At24LC512 memory size

Hey guys, I am a noob here so I need some help with 24lc512 eeprom which I am using with my arduino board.

In the datasheet it is mentioned that 24lc512 can store 512kbits of data i.e. 64kBytes. This means the total number of places in which we can store our data is 64000 (0 - 63999).

Technically, if I try to store in a place whose address is larger than 63999, it should overwrite the bytes from start or do something unexpected. But what happens is that even when I write some data in a cell address greater than 63999 (let's say 75000), it writes the data over there perfectly. I have also verified this by reading the whole eeprom (via loop) and printing it out on the serial monitor, it gives me perfectly written data on each address.

Now what I want to ask is, why can I write on a cell address greater than 63999 and why does the 24lc512 does not behave unexpectedly. What is the actual size of this eeprom chip? How can it be possible that I am able to write data of more than 64k bytes on it?

Here is my code to help you better understand my query.

#include <Wire.h>

#define chipAddress1 81

void writeTo(int chAddress, unsigned long ceAddress, byte wData)
{
  Wire.beginTransmission(chAddress);
  Wire.write((long)(ceAddress >> 8));    //MSB
  Wire.write((long)(ceAddress & 0xFF));  //LSB
  Wire.write(wData);
  Wire.endTransmission();
  delay(5);
}

byte readFrom(int chAddress, unsigned long ceAddress)
{
  Wire.beginTransmission(chAddress);
  Wire.write((long)(ceAddress >> 8));    //MSB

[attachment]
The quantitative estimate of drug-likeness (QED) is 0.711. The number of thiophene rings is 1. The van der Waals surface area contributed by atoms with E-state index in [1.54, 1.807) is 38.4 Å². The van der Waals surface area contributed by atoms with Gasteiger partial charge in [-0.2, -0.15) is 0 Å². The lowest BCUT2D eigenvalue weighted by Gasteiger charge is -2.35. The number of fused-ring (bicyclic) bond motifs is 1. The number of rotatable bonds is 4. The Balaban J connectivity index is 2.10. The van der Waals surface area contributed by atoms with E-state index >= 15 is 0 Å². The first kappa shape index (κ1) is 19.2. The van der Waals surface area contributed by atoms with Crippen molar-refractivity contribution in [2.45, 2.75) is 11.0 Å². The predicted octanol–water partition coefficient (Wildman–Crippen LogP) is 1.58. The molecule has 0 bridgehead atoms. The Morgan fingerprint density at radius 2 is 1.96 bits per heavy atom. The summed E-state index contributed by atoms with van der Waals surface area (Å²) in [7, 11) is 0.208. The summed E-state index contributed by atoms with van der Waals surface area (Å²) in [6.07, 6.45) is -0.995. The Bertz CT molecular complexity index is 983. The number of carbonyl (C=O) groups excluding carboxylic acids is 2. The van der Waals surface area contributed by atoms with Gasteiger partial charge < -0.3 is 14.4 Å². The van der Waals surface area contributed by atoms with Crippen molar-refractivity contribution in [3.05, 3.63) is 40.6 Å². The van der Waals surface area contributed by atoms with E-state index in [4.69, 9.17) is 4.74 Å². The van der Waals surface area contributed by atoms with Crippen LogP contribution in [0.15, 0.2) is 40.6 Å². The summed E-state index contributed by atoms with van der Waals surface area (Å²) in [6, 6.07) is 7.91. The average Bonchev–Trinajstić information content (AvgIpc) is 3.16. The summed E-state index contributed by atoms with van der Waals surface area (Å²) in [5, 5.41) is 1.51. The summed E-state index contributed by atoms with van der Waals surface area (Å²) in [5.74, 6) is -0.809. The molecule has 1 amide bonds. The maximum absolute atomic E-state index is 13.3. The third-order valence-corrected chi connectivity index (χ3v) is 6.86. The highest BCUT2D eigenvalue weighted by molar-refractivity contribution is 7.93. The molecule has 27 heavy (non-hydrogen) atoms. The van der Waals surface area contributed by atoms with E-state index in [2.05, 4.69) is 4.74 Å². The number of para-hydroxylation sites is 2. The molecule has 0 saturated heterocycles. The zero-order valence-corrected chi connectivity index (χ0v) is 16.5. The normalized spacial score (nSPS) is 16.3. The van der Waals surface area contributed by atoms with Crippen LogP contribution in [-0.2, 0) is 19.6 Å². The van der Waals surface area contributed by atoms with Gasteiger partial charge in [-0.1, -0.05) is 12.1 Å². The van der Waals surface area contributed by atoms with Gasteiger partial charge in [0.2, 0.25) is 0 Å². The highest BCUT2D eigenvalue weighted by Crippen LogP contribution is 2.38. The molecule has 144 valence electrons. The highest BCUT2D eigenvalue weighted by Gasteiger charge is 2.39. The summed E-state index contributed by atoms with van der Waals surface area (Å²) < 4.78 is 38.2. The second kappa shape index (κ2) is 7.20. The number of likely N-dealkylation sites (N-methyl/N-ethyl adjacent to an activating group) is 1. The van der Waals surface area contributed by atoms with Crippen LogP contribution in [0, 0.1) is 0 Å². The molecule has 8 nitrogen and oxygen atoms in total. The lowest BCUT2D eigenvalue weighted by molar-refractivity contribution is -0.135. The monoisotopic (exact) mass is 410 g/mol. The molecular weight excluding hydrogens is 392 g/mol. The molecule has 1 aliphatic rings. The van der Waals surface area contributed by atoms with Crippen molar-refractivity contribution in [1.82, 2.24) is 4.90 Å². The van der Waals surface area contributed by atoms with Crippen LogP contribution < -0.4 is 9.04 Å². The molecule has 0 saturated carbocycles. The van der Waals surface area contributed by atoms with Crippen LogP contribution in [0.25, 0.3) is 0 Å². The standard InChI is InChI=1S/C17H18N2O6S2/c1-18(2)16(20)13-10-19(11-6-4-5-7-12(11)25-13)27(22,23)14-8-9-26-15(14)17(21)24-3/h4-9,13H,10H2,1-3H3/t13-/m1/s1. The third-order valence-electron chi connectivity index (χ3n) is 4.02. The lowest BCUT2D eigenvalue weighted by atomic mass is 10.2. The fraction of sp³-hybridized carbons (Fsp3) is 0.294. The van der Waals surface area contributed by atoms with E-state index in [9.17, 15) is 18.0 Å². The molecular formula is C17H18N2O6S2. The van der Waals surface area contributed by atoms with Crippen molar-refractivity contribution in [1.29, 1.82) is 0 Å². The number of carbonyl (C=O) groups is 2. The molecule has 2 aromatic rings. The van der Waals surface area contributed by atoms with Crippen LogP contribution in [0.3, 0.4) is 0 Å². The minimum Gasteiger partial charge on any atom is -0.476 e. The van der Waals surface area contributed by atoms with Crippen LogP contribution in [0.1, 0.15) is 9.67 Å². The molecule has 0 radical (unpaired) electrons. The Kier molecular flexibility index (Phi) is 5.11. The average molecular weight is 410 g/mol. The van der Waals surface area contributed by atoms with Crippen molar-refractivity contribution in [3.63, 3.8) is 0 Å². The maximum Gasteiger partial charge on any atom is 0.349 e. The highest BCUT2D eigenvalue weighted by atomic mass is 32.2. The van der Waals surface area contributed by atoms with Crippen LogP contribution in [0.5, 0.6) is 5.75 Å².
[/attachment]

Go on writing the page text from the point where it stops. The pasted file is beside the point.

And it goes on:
Wire.write((long)(ceAddress & 0xFF));  //LSB
  Wire.endTransmission();
  Wire.requestFrom(chAddress, 1);
  byte rData;
  if (Wire.available())
  {
    rData = Wire.read();
  }
  return rData;
}

void updateTo(int chAddress, unsigned long ceAddress, byte wData)
{
  if ((readFrom(chAddress, ceAddress)) != wData)
  {
    writeTo(chAddress, ceAddress, wData);
  }
}

void setup()
{
  Serial.begin(9600);
  Wire.begin();

  Serial.println("Serial data initialized");
}

void loop()
{
  writeTo(chipAddress1, 75000, 9);

  for (unsigned long i = 0; i < 512000; i += 25)
  {
    Serial.print(i); Serial.print("  ");
    byte x = readFrom(chipAddress1, i);
    Serial.println(x);
  }

  while (1);
}

sp. "0 to 65535"

1 Like

As @TheMemberFormerlyKnownAsAWOL said, the last valid address is 65535 (2^16 - 1). If you write to address 65536, I expect that will be equivalent to writing to address 0, writing to address 65537 equivalent to writing to address 1 and so on. That is because only 16 bits of address are available when communicating with the chip. Even though your code uses "long", these code lines

  Wire.write((long)(ceAddress >> 8));    //MSB
  Wire.write((long)(ceAddress & 0xFF));  //LSB

loose bits 16 to 31 of the long, they are not, and can not, be sent to the chip.

1 Like

And 1kByte is 1024bytes

1 Like

"1Kibyte"

1 Like

Thanks man. Really appreciate the description.

Thanks man!

I was considering kByte as 1000 bytes and not as 1024 bytes. That got me.

I noticed it! I was reading this post when you abruptly stole it from me before my eyes.

haha just after posting it, I realized where I was wrong. So deleted it. :sweat_smile: